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West Nile virus is on the move in the USA, so holiday merrymakers should be on guard: Experts warn that the virus could cause as much harm this year as it did last.
The size and severity of last summer's epidemic, when 4,156 people became ill and 284 died, caught health officials by surprise, says Dan O'Leary, a medical epidemiologist with a division of the Centers for Disease Control and Prevention in Fort Collins, Colo.
''For severe disease, it was unprecedented in the history of recorded medical literature,'' he says. Nearly 3,000 people suffered central nervous system infection such as encephalitis, a brain inflammation. That's far more than in earlier outbreaks in Africa, Asia or the Middle East, in which West Nile virus usually caused only mild fever and headache.
The strain of West Nile virus that found its way to the USA in the summer of 1999, the first year it was detected on this continent, is an especially nasty one.
''It seems to be a more virulent strain than strains found in past decades,'' O'Leary says, and because few Americans have been exposed to the virus, almost everyone is susceptible to it.
''It's hard to say the exact proportion of the population carrying immunity to West Nile virus, but it's safe to say it is probably a low level at this point, since the virus has only been here four years now,'' he says.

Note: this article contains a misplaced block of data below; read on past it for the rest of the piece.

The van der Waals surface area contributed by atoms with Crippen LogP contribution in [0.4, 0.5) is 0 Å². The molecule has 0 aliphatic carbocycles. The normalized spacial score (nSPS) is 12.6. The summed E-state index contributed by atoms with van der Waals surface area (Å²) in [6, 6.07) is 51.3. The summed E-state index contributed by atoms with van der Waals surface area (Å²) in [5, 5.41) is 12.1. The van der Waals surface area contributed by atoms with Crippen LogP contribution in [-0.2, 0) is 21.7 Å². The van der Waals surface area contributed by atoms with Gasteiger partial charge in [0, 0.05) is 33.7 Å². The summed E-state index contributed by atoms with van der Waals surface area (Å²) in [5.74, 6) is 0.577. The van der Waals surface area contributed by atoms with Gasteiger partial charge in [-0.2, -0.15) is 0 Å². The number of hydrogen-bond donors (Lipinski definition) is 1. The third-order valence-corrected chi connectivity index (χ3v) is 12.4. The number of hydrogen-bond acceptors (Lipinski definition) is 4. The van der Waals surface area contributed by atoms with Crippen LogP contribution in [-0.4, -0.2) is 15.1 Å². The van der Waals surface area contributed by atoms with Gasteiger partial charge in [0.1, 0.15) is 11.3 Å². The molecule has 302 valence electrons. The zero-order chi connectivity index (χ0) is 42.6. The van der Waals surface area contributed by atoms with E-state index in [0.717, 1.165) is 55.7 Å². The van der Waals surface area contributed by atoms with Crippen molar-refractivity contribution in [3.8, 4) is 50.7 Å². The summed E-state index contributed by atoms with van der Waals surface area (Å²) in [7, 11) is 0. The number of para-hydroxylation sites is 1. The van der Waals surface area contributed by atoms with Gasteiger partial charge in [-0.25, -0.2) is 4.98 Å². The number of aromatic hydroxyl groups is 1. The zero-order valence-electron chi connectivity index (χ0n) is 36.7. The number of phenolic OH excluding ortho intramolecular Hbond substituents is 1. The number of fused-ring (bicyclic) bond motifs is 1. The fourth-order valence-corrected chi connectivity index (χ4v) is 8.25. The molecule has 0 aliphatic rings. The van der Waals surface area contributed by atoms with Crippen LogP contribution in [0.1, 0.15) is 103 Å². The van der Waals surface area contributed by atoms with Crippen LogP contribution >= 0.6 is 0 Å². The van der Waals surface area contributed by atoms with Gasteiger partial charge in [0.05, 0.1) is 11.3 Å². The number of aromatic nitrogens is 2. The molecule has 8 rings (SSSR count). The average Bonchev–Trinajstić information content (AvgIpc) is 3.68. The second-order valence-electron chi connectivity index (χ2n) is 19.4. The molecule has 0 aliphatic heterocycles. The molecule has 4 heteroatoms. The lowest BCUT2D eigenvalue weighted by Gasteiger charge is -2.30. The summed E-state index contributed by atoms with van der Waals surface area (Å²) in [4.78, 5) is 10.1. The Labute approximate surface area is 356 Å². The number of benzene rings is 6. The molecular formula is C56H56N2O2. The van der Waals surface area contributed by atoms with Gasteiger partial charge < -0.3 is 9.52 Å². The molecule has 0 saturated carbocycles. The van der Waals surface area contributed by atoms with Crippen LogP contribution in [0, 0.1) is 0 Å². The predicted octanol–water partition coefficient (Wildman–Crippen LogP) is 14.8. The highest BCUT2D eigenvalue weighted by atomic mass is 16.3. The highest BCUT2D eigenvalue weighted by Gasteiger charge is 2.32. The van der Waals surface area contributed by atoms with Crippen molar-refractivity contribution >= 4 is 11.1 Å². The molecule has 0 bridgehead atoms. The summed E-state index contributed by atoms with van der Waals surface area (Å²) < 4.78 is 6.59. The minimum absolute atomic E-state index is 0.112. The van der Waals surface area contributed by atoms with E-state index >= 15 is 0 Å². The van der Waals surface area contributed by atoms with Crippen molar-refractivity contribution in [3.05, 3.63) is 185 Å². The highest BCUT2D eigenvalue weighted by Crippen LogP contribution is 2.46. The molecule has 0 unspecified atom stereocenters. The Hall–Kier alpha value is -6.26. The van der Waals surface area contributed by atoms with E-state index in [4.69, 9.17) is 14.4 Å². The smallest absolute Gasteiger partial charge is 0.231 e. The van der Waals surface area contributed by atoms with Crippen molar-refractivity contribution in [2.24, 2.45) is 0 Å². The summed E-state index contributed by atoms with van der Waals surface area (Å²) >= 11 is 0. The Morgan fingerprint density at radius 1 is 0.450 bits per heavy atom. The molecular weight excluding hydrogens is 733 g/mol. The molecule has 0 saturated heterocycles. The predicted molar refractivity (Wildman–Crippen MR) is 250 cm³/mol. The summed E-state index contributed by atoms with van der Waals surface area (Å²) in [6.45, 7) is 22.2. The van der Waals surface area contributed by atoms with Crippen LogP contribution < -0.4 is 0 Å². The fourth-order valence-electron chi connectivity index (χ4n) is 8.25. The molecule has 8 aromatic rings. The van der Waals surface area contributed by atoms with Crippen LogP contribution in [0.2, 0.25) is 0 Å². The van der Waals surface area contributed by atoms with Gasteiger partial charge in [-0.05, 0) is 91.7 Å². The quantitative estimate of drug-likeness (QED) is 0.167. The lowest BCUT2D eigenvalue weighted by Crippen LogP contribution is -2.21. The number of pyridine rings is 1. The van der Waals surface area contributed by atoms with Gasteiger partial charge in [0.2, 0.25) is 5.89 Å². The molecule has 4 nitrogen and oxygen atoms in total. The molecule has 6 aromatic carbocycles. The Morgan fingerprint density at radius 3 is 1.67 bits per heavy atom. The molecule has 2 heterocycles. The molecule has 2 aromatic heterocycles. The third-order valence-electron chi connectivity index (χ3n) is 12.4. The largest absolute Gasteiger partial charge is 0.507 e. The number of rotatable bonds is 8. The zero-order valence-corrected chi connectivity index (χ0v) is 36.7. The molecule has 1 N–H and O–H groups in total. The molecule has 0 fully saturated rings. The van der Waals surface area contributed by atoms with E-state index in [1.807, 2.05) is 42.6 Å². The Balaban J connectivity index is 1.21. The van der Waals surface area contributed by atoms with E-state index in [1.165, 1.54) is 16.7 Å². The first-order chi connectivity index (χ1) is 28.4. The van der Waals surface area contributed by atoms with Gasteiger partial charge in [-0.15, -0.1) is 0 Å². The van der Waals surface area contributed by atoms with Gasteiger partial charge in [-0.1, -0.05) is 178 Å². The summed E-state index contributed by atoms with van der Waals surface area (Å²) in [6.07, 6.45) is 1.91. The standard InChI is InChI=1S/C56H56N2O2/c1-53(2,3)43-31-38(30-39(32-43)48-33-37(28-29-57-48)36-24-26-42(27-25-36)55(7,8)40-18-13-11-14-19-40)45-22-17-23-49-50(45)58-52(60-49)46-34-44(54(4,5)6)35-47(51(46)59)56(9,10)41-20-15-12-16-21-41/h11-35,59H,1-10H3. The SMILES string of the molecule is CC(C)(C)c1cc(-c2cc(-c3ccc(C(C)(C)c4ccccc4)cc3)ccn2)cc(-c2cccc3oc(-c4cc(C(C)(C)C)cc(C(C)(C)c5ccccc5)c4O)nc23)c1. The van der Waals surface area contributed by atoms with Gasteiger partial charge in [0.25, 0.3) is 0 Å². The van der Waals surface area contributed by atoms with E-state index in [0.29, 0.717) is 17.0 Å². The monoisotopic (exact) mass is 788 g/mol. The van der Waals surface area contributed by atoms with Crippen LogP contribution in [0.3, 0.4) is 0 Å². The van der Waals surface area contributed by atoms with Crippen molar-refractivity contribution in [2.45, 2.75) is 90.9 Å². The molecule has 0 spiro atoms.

The virus so far has been detect- ed in birds, animals and mosquitoes in 33 states, starting as early as January in some Southern regions. State health departments began mosquito-control programs in early spring and have been posting warnings to residents for weeks. No cases have been detected in humans this year.
The upcoming Fourth of July holiday and the outdoor activities that go along with it worry West Nile experts such as O'Leary.
''People will be watching fireworks into the evening, the hours at which the mosquitoes that carry this virus will be biting,'' and they should take precautions, including covering exposed skin and wearing insect repellant that contains DEET.
The CDC says only about 20% of people who are infected with the virus become ill. Symptoms range from mild -- such as headache, fever and body aches -- to severe, including high fever, muscle weakness, inflammation of the brain or surrounding membrane and coma. People age 50 and older are at highest risk.
CDC Director Julie Gerberding, who revealed in a press briefing last week that her husband contracted the virus last summer, says people should make sure to eliminate mosquito-breeding sites around their homes. ''We can't emphasize enough how important it is to remove the standing water from your property,'' she says.
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